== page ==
- Law firms
- Company said to conceal impact of cost cuts
- Judge – allegations support inference of intent to defraud
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A federal judge said Kraft Heinz Co must face a proposed class action over the packaged food company’s failed push to aggressively cut costs, culminating in a $15.4 billion writedown and a U.S. Securities and Exchange Commission accounting probe.
U.S. District Judge Robert Dow in Chicago said shareholders sufficiently alleged that Kraft Heinz, where Warren Buffett’s Berkshire Hathaway Inc owns a 26.6% stake, knowingly concealed how belt-tightening drove away customers and suppliers, making its optimistic statements about its future false and misleading.
“Plaintiffs point to several allegations that, considered together, raise a cogent and compelling inference” of an intent to defraud, Dow wrote in a 50-page decision on Wednesday.
Kraft Heinz was formed in 2015 by the merger of Kraft Foods with H.J. Heinz, the latter of which was owned by Berkshire and Brazilian private equity firm 3G Capital.
Dow also let shareholders pursue claims against 3G and several of its officials, including Kraft Heinz’s Chairman Alex Behring and its former chief executive Bernardo Hees.
These included an insider trading claim against 3G over its sale of $1.2 billion of Kraft Heinz stock in August 2018, six months before the writedown.
Berkshire does not run Kraft Heinz day-to-day and is not a defendant.
The lead plaintiffs, Germany’s Union Asset Management Holding AG and Sweden’s Sjunde AP-Fonden, are respectively represented by lawyers including Salvatore Graziano at Bernstein Litowitz Berger & Grossmann, and Sharan Nirmul at Kessler Topaz Meltzer & Check. Neither was immediately available for comment.
Defense lawyers including Daniel Kramer at Paul, Weiss, Rifkind, Wharton & Garrison also were not immediately available for comment.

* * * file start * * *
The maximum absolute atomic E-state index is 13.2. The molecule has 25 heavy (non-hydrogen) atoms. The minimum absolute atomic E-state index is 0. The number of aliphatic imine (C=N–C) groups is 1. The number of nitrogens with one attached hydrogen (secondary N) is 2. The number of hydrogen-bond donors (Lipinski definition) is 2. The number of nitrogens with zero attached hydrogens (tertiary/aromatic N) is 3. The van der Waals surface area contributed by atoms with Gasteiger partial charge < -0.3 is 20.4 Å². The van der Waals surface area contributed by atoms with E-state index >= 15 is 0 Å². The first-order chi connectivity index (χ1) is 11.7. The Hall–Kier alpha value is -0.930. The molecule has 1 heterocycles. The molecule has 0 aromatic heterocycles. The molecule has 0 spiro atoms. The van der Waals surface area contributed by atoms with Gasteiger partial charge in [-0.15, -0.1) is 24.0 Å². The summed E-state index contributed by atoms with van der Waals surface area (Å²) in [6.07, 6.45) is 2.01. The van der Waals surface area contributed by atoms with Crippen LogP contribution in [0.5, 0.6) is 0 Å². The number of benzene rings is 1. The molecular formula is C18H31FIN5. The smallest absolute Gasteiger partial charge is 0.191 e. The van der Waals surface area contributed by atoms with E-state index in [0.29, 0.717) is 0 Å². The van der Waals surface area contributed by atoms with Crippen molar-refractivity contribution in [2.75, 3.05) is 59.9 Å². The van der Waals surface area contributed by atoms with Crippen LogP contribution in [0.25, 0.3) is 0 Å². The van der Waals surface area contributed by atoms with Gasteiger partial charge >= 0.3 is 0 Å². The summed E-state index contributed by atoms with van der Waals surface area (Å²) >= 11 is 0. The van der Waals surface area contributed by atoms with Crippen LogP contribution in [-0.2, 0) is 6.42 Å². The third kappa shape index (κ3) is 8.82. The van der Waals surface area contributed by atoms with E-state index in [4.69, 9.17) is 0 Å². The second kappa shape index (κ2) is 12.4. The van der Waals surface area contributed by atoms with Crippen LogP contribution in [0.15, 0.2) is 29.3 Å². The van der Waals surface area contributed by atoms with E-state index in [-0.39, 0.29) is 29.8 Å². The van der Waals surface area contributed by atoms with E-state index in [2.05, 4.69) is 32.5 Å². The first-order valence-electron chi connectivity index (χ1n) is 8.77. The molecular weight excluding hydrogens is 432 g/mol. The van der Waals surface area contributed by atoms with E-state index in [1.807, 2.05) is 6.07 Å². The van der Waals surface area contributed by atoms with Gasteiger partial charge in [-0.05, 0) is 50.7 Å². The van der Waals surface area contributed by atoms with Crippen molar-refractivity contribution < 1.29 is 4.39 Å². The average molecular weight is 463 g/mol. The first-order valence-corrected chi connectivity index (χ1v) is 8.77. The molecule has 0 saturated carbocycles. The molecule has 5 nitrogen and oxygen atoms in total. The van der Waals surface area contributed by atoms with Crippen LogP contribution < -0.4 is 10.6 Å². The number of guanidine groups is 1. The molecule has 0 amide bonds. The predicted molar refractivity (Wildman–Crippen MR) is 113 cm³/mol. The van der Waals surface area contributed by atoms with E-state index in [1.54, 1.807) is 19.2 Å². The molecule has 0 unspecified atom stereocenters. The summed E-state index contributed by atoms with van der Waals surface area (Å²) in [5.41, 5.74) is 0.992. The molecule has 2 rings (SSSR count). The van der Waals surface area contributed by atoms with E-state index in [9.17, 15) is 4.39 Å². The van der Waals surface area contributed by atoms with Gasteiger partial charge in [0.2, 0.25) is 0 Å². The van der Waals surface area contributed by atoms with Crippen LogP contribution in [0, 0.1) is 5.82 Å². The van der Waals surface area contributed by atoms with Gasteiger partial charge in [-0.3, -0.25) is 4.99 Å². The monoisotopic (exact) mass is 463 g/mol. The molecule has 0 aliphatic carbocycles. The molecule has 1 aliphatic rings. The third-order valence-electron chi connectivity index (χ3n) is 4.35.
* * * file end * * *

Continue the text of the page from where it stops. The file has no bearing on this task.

They called the complaint a “classic ‘fraud by hindsight'” pleading that was in reality an attack on 3G’s signature “zero-based budgeting” strategy.
Zero-based budgeting requires managers to justify their expenses annually from scratch, rather than use last year as a guide or pursue savings on an ongoing basis. For 3G, it requires cost controls such as making photocopies double-sided.
Kraft Heinz’s products include Kraft cheese, Heinz ketchup, Oscar Mayer deli meats, Philadelphia Cream Cheese and Jell-O.
The Chicago- and Pittsburgh-based company’s share price sank 27.5% on the day after it announced the writedown and SEC probe, prompting Buffett to admit he “overpaid” for Kraft.
Berkshire and 3G had owned H.J. Heinz before the merger, and the combined company was slow to adapt as consumers sought healthier, fresher alternatives to processed food.
Kraft Heinz has fared better in recent quarters as the pandemic left more people eating at home, though higher ingredient costs have weighed on margins.
The SEC is still probing Kraft Heinz’s accounting, as is the U.S. Attorney’s Office in Chicago, the company said in an Aug. 4 regulatory filing.
The case is Hedick et al v Kraft Heinz Co et al, U.S. District Court, Northern District of Illinois, No. 19-01339.
For plaintiffs: Salvatore Graziano, at Bernstein Litowitz Berger & Grossmann; and Sharan Nirmul, at Kessler Topaz Meltzer & Check
For defendants: Daniel Kramer, at Paul, Weiss, Rifkind, Wharton & Garrison